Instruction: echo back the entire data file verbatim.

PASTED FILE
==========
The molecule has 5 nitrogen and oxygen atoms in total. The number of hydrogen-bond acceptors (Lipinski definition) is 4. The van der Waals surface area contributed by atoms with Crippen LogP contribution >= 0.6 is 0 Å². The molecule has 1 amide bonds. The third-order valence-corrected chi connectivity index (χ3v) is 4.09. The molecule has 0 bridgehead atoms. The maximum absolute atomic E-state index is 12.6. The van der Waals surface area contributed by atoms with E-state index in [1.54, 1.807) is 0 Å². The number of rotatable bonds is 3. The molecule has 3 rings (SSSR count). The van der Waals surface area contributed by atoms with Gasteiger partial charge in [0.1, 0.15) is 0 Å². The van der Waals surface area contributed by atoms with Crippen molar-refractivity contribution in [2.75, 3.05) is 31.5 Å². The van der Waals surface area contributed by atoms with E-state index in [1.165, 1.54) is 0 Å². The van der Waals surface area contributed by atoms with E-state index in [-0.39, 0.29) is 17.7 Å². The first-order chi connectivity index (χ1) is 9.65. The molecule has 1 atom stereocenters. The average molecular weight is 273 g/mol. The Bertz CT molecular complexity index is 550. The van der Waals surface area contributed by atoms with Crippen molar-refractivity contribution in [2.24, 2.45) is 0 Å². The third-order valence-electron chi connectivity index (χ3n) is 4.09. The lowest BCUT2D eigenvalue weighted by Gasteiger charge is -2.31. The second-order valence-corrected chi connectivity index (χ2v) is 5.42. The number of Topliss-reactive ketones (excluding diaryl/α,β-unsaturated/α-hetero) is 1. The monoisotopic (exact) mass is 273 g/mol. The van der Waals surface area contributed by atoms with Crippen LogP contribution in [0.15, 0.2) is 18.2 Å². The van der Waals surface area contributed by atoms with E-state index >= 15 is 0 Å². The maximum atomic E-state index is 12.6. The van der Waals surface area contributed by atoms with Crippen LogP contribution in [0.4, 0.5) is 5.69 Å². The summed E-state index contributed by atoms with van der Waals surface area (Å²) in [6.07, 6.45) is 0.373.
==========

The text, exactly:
The molecule has 5 nitrogen and oxygen atoms in total. The number of hydrogen-bond acceptors (Lipinski definition) is 4. The van der Waals surface area contributed by atoms with Crippen LogP contribution >= 0.6 is 0 Å². The molecule has 1 amide bonds. The third-order valence-corrected chi connectivity index (χ3v) is 4.09. The molecule has 0 bridgehead atoms. The maximum absolute atomic E-state index is 12.6. The van der Waals surface area contributed by atoms with E-state index in [1.54, 1.807) is 0 Å². The number of rotatable bonds is 3. The molecule has 3 rings (SSSR count). The van der Waals surface area contributed by atoms with Gasteiger partial charge in [0.1, 0.15) is 0 Å². The van der Waals surface area contributed by atoms with Crippen molar-refractivity contribution in [2.75, 3.05) is 31.5 Å². The van der Waals surface area contributed by atoms with E-state index in [1.165, 1.54) is 0 Å². The van der Waals surface area contributed by atoms with E-state index in [-0.39, 0.29) is 17.7 Å². The first-order chi connectivity index (χ1) is 9.65. The molecule has 1 atom stereocenters. The average molecular weight is 273 g/mol. The Bertz CT molecular complexity index is 550. The van der Waals surface area contributed by atoms with Crippen molar-refractivity contribution in [2.24, 2.45) is 0 Å². The third-order valence-electron chi connectivity index (χ3n) is 4.09. The lowest BCUT2D eigenvalue weighted by Gasteiger charge is -2.31. The second-order valence-corrected chi connectivity index (χ2v) is 5.42. The number of Topliss-reactive ketones (excluding diaryl/α,β-unsaturated/α-hetero) is 1. The monoisotopic (exact) mass is 273 g/mol. The van der Waals surface area contributed by atoms with Crippen LogP contribution in [0.15, 0.2) is 18.2 Å². The van der Waals surface area contributed by atoms with E-state index >= 15 is 0 Å². The maximum atomic E-state index is 12.6. The van der Waals surface area contributed by atoms with Crippen LogP contribution in [0.4, 0.5) is 5.69 Å². The summed E-state index contributed by atoms with van der Waals surface area (Å²) in [6.07, 6.45) is 0.373.